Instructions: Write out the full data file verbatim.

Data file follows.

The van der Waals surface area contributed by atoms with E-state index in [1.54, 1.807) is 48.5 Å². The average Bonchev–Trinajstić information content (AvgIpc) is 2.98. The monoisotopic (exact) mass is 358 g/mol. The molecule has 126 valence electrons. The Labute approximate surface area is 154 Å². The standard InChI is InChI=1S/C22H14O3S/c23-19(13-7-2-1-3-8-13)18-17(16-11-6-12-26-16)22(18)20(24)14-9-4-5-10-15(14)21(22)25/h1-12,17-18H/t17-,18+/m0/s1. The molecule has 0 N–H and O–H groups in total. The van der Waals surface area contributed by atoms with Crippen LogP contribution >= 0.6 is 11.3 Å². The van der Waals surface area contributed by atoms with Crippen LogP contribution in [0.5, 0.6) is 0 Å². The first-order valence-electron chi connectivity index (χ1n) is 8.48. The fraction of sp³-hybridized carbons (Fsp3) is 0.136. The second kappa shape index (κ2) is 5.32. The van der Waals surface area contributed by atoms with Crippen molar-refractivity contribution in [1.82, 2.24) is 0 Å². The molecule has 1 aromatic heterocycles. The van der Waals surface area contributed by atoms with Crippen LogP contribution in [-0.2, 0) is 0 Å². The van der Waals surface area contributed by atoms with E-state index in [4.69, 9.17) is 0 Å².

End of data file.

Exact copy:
The van der Waals surface area contributed by atoms with E-state index in [1.54, 1.807) is 48.5 Å². The average Bonchev–Trinajstić information content (AvgIpc) is 2.98. The monoisotopic (exact) mass is 358 g/mol. The molecule has 126 valence electrons. The Labute approximate surface area is 154 Å². The standard InChI is InChI=1S/C22H14O3S/c23-19(13-7-2-1-3-8-13)18-17(16-11-6-12-26-16)22(18)20(24)14-9-4-5-10-15(14)21(22)25/h1-12,17-18H/t17-,18+/m0/s1. The molecule has 0 N–H and O–H groups in total. The van der Waals surface area contributed by atoms with Crippen LogP contribution >= 0.6 is 11.3 Å². The van der Waals surface area contributed by atoms with Crippen LogP contribution in [0.5, 0.6) is 0 Å². The first-order valence-electron chi connectivity index (χ1n) is 8.48. The fraction of sp³-hybridized carbons (Fsp3) is 0.136. The second kappa shape index (κ2) is 5.32. The van der Waals surface area contributed by atoms with Crippen molar-refractivity contribution in [1.82, 2.24) is 0 Å². The molecule has 1 aromatic heterocycles. The van der Waals surface area contributed by atoms with Crippen LogP contribution in [-0.2, 0) is 0 Å². The van der Waals surface area contributed by atoms with E-state index in [4.69, 9.17) is 0 Å².